In this guest post, Jason DeRose of Novacut team explains about the design focus for their upcoming video editor.
Being at UDS was inspiring and life changing for the Novacut team. (A big thanks to all the OMG! Ubuntu! readers and everyone who helped us get there!) Particularly inspiring was the summit’s relentless focus on design. So I wanted to share a bit about Novacut design focus, entice designers with some shiny things they could work on were they so inclined.
It’s all about storytelling
The Novacut video editor is focused on one thing… being the best tool for storytelling. So as we begin our design process, we aren’t studying existing video editing software, we’re studying well-told stories and working backwards.
If you watch closely, you’ll notice that modern TV and movies rarely use video transitions (cross-fades and the like). Most of the story is told with many small, precise slices of video placed back-to-back with no gap, no overlap, no transition. There might be a few transitions, but you can probably count them on one hand, whereas the number of individual video slices will easily be in the thousands.
However, almost all modern editing software uses the free-form multi-track timeline as the single “place you can put stuff”. The problem is, when you just want a bunch of precise slices back-to-back, you’ll spend a lot of time babysitting the timeline. Yet precise slices back-to-back is the majority use case.
Launching, not cloning
Obviously this is an area where Novacut can innovate, and we intend to. We’re giving this important majority use case two first class operations, which I call Slice and Sequence:
A Slice is from some exact starting frame to some exact ending frame in the input clip. As a slice is a persistent node in the editing graph, you can revise the starting and ending frames at any time.
A Sequence is an ordered list of slices or other sequences. As the sequence members are only ordered (not positioned in time), you can freely revise slices in the sequence without creating gaps or overlaps. You’ll be able to do things like re-order the members in the sequence by dragging them. Or pull a slice out of the sequence, let in hang in space, add it back in later.
The Novacut editing semantics are graph-based, and the UI will be graph-based as well. Among other things, this gives us an easy way around the single “place you can put stuff” problem. Sometimes editors do need a free-form multi-track timeline, which in Novacut will just be another type of node that you can put stuff in. We can have our cake and eat it too.
A graph-based UI also gives users some powerful yet simple ways of organizing the complexity present in modern editing (including the 2d spacial organization of the graph, an extremely effective way for people to remember where stuff is). Oh, and have I mentioned that Novacut is a distributed video editor that is going to bring to professional video production the agile, distributed workflow we all know and love in the free software community? When you add distributed collaboration into the mix, managing complexity becomes even more important. This is an exciting, challenging, important problem, and free software is going to get there first.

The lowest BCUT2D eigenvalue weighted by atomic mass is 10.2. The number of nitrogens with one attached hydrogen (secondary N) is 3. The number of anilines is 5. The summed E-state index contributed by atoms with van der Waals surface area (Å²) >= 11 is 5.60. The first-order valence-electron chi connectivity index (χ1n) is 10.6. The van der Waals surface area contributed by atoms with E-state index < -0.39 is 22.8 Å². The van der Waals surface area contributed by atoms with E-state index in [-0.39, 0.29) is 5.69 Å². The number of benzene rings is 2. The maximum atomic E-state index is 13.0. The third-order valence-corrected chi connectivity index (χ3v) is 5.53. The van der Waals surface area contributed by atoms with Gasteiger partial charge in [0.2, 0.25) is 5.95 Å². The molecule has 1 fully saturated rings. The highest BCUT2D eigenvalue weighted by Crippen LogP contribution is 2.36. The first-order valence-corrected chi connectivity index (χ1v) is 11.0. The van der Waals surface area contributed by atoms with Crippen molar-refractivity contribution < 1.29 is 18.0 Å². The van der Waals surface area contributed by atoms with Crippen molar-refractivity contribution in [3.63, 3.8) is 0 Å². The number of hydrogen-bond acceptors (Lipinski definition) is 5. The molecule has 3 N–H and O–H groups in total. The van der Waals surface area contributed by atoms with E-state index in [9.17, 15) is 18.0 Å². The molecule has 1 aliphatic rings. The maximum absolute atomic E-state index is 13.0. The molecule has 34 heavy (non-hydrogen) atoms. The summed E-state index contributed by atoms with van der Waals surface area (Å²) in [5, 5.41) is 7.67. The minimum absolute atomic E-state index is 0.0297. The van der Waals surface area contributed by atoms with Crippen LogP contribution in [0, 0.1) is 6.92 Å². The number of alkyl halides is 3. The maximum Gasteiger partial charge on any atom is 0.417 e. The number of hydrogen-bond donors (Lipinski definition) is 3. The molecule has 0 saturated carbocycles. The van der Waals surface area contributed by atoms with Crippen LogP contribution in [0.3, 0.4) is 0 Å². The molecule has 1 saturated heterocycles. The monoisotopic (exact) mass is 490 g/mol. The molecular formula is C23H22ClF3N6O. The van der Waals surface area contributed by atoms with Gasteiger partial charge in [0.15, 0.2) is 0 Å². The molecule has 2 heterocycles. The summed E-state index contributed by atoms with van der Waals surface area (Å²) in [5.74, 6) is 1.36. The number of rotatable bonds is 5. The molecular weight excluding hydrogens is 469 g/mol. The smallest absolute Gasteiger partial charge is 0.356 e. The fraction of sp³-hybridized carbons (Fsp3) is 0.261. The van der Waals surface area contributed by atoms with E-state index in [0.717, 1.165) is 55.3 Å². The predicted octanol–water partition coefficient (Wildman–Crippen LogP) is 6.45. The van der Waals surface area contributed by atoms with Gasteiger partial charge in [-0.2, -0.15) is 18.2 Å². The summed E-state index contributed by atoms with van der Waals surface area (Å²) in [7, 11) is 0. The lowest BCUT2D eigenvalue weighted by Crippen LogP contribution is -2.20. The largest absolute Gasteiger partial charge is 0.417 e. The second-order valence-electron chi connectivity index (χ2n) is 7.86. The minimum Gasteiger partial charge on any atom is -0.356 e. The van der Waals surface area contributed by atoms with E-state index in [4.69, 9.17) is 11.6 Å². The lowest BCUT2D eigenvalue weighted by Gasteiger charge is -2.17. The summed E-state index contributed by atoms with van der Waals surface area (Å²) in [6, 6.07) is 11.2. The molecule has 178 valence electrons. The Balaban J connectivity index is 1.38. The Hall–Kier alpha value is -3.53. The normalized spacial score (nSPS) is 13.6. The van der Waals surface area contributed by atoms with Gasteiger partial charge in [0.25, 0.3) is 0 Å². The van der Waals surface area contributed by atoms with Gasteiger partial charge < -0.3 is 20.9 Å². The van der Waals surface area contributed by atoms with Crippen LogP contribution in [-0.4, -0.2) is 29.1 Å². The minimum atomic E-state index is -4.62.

You see, we have no intention of writing a clone of some proprietary pro video editor. Instead, we’re gonna blow a hole in the roof and launch that proverbial bar right into space.
Design something beautiful
The Novacut project is very design focused, and part of that focus is making sure that it’s easy for great designers to have their way with the Novacut UX. That’s the biggest reason why we’re using HTML5 and WebKit for the UI… its familiar, productive web technology that countless designers already know.
As a platform and infrastructure, we want Novacut to be a playground for design. There’s no reason that the core Novacut components can’t become the foundation for a slew of new distributed content creation tools… that’s one of our goals, after all. Free content creation tools don’t need to play catch up any more. It’s time to lead. And to let everyone in on a little secret, one of the areas we want Novacut to lead in is… multitouch.
So designers, show us what you’ve got, instruct us in building the playground you need in the comments. To see what’s on our radar, look at the dmedia (whose first release is going to see the daylight this Thursday) and Novacut bugs tagged with “design”. We also just created a novacut-design team on Launchpad.
A little help over the hump
We’re still doing this full-time, relying on crowd-funding, our rapidly depleting savings, and credit cards to get by. We’re also actively seeking investors (hint hint), but a little crowd funding will help us play hard to get long enough to find the right investor. We have a longterm commitment to artists, to free software, and to the Creative Commons. It would be a shame for us to get tangled up with an investor who didn’t hold the same values.
I know some people here might be holding out for a certain video editor that in theory is open source and in theory might be coming to Linux late 2011. But Novacut is in fact open source (AGPLv3) and is in fact originating on Linux early 2011. And Novacut isn’t just another video editor, it’s a distributed video editor. We aren’t playing catchup, we’re breaking new ground.
If you’re exciting about Novacut and can help us squeak by on crowdfunding a bit longer, we’ll make something shiny with your name on it… a distributed video editor! And its website.
The donation buttons are on our Main Page.
Feedback and Queries
Work on Novacut’s UI is in brainstorming phase and we are looking for your mockups and ideas or some uncleared doubts that you want to clear.
If you have any of those, tell us in the comments or stop by #novacut on Freenode IRC to chat with us.